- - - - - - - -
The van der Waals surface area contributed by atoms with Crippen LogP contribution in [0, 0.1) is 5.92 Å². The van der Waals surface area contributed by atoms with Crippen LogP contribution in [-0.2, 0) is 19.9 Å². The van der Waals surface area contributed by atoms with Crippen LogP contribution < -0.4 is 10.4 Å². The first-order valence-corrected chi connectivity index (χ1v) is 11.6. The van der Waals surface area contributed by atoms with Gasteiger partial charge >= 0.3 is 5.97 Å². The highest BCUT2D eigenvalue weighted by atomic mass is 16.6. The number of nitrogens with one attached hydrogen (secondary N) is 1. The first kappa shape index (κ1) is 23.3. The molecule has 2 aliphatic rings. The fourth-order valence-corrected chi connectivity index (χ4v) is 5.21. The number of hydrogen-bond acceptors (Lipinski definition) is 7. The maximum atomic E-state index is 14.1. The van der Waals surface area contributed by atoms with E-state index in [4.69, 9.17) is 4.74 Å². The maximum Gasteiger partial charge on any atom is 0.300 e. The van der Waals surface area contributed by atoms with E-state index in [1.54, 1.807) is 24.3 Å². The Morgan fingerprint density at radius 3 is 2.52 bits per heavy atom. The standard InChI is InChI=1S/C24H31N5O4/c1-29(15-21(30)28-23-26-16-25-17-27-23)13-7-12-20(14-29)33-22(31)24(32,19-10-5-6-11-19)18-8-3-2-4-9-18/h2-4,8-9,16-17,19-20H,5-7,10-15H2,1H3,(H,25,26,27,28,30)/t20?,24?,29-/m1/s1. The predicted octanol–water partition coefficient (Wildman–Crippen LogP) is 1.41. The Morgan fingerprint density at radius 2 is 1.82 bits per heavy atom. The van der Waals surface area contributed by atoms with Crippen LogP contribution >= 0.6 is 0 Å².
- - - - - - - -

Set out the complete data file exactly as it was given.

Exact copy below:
The van der Waals surface area contributed by atoms with Crippen LogP contribution in [0, 0.1) is 5.92 Å². The van der Waals surface area contributed by atoms with Crippen LogP contribution in [-0.2, 0) is 19.9 Å². The van der Waals surface area contributed by atoms with Crippen LogP contribution < -0.4 is 10.4 Å². The first-order valence-corrected chi connectivity index (χ1v) is 11.6. The van der Waals surface area contributed by atoms with Gasteiger partial charge >= 0.3 is 5.97 Å². The highest BCUT2D eigenvalue weighted by atomic mass is 16.6. The number of nitrogens with one attached hydrogen (secondary N) is 1. The first kappa shape index (κ1) is 23.3. The molecule has 2 aliphatic rings. The fourth-order valence-corrected chi connectivity index (χ4v) is 5.21. The number of hydrogen-bond acceptors (Lipinski definition) is 7. The maximum atomic E-state index is 14.1. The van der Waals surface area contributed by atoms with E-state index in [4.69, 9.17) is 4.74 Å². The maximum Gasteiger partial charge on any atom is 0.300 e. The van der Waals surface area contributed by atoms with E-state index in [1.54, 1.807) is 24.3 Å². The Morgan fingerprint density at radius 3 is 2.52 bits per heavy atom. The standard InChI is InChI=1S/C24H31N5O4/c1-29(15-21(30)28-23-26-16-25-17-27-23)13-7-12-20(14-29)33-22(31)24(32,19-10-5-6-11-19)18-8-3-2-4-9-18/h2-4,8-9,16-17,19-20H,5-7,10-15H2,1H3,(H,25,26,27,28,30)/t20?,24?,29-/m1/s1. The predicted octanol–water partition coefficient (Wildman–Crippen LogP) is 1.41. The Morgan fingerprint density at radius 2 is 1.82 bits per heavy atom. The van der Waals surface area contributed by atoms with Crippen LogP contribution >= 0.6 is 0 Å².